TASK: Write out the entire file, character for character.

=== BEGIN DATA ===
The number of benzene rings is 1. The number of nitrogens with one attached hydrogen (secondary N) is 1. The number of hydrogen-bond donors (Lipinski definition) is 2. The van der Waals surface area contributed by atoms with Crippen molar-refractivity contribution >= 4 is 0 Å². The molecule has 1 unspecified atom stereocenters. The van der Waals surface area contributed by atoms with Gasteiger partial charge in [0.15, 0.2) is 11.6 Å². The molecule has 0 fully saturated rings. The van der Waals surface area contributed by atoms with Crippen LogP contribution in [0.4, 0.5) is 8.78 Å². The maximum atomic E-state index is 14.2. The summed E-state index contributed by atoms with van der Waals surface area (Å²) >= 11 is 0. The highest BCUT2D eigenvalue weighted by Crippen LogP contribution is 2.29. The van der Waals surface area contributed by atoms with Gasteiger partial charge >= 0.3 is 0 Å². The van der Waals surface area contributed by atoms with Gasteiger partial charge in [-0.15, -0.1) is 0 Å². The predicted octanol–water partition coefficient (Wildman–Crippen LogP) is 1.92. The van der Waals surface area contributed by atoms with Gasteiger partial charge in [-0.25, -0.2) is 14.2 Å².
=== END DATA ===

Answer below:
The number of benzene rings is 1. The number of nitrogens with one attached hydrogen (secondary N) is 1. The number of hydrogen-bond donors (Lipinski definition) is 2. The van der Waals surface area contributed by atoms with Crippen molar-refractivity contribution >= 4 is 0 Å². The molecule has 1 unspecified atom stereocenters. The van der Waals surface area contributed by atoms with Gasteiger partial charge in [0.15, 0.2) is 11.6 Å². The molecule has 0 fully saturated rings. The van der Waals surface area contributed by atoms with Crippen LogP contribution in [0.4, 0.5) is 8.78 Å². The maximum atomic E-state index is 14.2. The summed E-state index contributed by atoms with van der Waals surface area (Å²) >= 11 is 0. The highest BCUT2D eigenvalue weighted by Crippen LogP contribution is 2.29. The van der Waals surface area contributed by atoms with Gasteiger partial charge >= 0.3 is 0 Å². The van der Waals surface area contributed by atoms with Gasteiger partial charge in [-0.15, -0.1) is 0 Å². The predicted octanol–water partition coefficient (Wildman–Crippen LogP) is 1.92. The van der Waals surface area contributed by atoms with Gasteiger partial charge in [-0.25, -0.2) is 14.2 Å².